Peter Clarke: There was always tomorrow

By Candice Allison

South Africa is a very inspiring place. I am very much interested in people. […] People here are more involved with each other. The climate has a lot to do with it. And the variety of people — the physical variety — is very exciting in fact and the way people interact or not. I used to think of South Africa as a mad house but a mad house is far more interesting, really.[1]

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Zemba Luzamba: Postcolonial identities in motion

by Khanyisile Mawhayi

It was the formal qualities in the painting of Zemba Luzamba – notably his crisply delineated forms, vivid use of colour, and economical application of paint – that first attracted me to his work. Subsequently, I became intrigued by his complex layered themes and the question regarding the extent to which his identity as a Congolese artist resident in South Africa infuses his work. His paintings carry with them the personal, social, and political histories of the artist. Despite this specificity, they also speak to a broader sense of the artist as a global citizen.

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Maimuna Adam: Negotiating the in-between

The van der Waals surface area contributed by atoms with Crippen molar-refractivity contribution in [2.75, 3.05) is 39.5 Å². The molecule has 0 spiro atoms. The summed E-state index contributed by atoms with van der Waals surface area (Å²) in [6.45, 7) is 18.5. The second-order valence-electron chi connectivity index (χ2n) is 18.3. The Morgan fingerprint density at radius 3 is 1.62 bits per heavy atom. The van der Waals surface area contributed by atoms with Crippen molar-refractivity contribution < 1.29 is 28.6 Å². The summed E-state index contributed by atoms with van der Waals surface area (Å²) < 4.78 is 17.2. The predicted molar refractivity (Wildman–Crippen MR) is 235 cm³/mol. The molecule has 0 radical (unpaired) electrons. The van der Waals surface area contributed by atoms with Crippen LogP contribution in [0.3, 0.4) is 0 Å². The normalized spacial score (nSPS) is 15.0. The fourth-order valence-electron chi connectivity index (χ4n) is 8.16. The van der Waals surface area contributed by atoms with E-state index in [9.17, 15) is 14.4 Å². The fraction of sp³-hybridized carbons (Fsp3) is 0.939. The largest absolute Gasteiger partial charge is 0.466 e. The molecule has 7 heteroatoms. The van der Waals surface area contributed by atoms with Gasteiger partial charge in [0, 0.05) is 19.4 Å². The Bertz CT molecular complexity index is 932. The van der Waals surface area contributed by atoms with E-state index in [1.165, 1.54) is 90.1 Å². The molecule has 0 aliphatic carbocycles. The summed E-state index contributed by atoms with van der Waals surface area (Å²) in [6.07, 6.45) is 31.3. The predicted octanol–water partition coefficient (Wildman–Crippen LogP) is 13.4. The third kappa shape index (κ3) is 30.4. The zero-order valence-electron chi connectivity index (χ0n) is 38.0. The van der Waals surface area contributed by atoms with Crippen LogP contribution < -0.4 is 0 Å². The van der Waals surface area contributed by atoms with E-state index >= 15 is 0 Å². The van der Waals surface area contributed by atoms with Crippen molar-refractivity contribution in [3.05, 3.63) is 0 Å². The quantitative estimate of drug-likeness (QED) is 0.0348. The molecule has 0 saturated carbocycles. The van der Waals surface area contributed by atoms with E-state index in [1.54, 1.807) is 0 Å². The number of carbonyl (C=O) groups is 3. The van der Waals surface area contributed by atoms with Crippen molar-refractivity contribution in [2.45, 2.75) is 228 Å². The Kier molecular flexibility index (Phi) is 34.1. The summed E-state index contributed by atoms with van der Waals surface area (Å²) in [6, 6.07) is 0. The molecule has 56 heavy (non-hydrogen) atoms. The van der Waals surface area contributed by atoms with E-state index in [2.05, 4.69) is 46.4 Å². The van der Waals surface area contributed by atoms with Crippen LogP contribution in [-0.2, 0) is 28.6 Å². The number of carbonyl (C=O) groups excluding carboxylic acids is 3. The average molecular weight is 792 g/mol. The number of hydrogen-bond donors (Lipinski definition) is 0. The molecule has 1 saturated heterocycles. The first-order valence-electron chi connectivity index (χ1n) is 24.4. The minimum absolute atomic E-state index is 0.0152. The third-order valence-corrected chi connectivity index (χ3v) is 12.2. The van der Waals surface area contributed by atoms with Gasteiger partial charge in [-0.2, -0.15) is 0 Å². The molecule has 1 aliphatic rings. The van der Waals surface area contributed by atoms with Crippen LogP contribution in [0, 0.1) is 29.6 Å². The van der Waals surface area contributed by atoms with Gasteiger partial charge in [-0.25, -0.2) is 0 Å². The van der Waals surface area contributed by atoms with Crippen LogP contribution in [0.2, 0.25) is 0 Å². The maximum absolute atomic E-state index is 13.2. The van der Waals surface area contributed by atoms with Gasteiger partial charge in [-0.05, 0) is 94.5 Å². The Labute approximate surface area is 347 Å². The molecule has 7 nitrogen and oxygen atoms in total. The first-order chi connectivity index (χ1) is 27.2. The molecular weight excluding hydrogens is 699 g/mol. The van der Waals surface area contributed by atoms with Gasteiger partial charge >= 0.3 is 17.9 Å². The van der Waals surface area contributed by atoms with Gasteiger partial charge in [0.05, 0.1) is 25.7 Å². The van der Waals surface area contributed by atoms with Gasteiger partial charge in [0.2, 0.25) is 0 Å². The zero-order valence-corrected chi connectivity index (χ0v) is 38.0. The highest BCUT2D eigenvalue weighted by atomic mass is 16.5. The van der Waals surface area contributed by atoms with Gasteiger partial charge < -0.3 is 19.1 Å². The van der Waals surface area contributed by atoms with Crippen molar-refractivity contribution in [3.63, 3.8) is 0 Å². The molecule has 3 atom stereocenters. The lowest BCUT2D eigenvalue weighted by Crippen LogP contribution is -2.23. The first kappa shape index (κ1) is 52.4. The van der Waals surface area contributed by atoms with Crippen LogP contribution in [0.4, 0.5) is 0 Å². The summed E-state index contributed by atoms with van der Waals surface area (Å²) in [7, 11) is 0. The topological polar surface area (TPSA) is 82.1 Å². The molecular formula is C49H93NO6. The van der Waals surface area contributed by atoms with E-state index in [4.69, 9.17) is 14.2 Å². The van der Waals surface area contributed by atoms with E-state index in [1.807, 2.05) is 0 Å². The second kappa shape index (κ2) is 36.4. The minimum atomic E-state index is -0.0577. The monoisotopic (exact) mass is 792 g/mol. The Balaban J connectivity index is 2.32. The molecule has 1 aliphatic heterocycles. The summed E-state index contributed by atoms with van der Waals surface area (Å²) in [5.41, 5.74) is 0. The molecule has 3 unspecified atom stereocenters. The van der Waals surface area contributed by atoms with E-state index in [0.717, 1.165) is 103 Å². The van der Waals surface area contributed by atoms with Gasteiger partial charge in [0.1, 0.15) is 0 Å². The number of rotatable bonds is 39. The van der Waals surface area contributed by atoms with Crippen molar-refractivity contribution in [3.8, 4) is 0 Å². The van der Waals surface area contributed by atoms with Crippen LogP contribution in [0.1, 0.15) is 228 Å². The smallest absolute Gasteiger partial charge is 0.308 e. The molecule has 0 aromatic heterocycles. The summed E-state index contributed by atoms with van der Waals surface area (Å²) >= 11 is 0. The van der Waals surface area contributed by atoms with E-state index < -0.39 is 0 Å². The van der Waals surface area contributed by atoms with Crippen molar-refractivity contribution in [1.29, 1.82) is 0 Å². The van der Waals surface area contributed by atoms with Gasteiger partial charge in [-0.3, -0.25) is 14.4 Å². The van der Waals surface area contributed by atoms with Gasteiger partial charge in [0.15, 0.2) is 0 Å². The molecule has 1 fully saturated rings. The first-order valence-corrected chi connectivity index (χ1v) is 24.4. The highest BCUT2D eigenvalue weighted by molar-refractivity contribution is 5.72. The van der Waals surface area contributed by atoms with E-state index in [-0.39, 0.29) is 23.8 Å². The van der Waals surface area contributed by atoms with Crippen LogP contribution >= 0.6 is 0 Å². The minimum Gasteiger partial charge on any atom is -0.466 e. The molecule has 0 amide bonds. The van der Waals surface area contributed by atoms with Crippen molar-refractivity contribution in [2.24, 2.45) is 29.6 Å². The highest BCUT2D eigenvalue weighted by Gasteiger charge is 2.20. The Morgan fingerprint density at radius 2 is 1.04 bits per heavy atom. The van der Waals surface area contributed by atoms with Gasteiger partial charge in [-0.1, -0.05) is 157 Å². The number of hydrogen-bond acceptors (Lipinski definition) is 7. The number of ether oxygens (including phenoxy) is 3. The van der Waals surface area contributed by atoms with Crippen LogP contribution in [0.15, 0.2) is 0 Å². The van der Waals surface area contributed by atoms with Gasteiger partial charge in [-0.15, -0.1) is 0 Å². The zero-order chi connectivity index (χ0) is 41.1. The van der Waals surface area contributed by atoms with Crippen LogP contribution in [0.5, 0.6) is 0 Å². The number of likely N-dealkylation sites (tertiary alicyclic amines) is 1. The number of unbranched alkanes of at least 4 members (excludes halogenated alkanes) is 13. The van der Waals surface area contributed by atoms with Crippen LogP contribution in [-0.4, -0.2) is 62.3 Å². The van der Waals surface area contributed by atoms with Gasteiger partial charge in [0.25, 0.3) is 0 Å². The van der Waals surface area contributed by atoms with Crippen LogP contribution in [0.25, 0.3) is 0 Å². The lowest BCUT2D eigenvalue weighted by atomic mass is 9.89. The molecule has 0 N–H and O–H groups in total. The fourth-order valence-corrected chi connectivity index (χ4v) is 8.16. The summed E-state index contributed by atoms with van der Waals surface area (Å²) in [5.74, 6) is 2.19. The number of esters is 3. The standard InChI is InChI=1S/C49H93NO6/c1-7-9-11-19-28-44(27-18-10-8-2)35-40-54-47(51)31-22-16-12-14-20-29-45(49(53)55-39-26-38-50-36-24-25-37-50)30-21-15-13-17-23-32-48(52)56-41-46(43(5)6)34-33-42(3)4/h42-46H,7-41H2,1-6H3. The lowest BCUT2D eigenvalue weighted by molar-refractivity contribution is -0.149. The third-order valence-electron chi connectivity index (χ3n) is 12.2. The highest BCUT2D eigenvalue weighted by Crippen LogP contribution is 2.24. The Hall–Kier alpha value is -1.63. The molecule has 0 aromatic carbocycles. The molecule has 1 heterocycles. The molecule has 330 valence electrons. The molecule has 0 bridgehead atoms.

Maimuna Adam has history of frequent travel and movement through Mozambique, Sweden, South Africa, and the United Kingdom which affected her practice, perspectives, and identity. These experiences of travel, crossing boundaries and developing work in a variety of other spaces is reflected in her past and current practice as a contemporary artist. In a series of exchanges via email and Zoom Adam and I spoke about how home, heritage, and displacement are expressed and documented in her works.[1]

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Umsi: Exhibition review

Note: This review was originally published online in 2005.

Umsi (the smoke) is a group exhibition featuring Lindile Magunya, Ndikhumbule Ngqinambi, Thulani Shuku, Dathini Mzayiya, Lonwabo Kilani, and Vivien Kohler. Inspired by Magunyas “documentation of the ongoing burning of the shacks in his area”; the artists share a “common concern around the housing problems in the Western Cape [and are] questioning the ongoing burning of the informal settlements”. They believe that through coming together they can “voice these social issues louder than an individual can.” The motivation for collective action is also a practical one. The artists, who between them have studied at every local institution accessible them, primarily NGO’s, colleges and workshops, “decided to create our own opportunities [to build] our group career as well as our individual careers [due to] the gap …between galleries and emerging artists, and … the lack of resources for …solo exhibitions” Guided by emerging curator Vuyile Voyiya, who has been mentor to the group, these paintings come from a workshop held last year as well as from works produced subsequently.

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Transformative art practice: a conversation with Kim Berman

by Simone Heymans [1]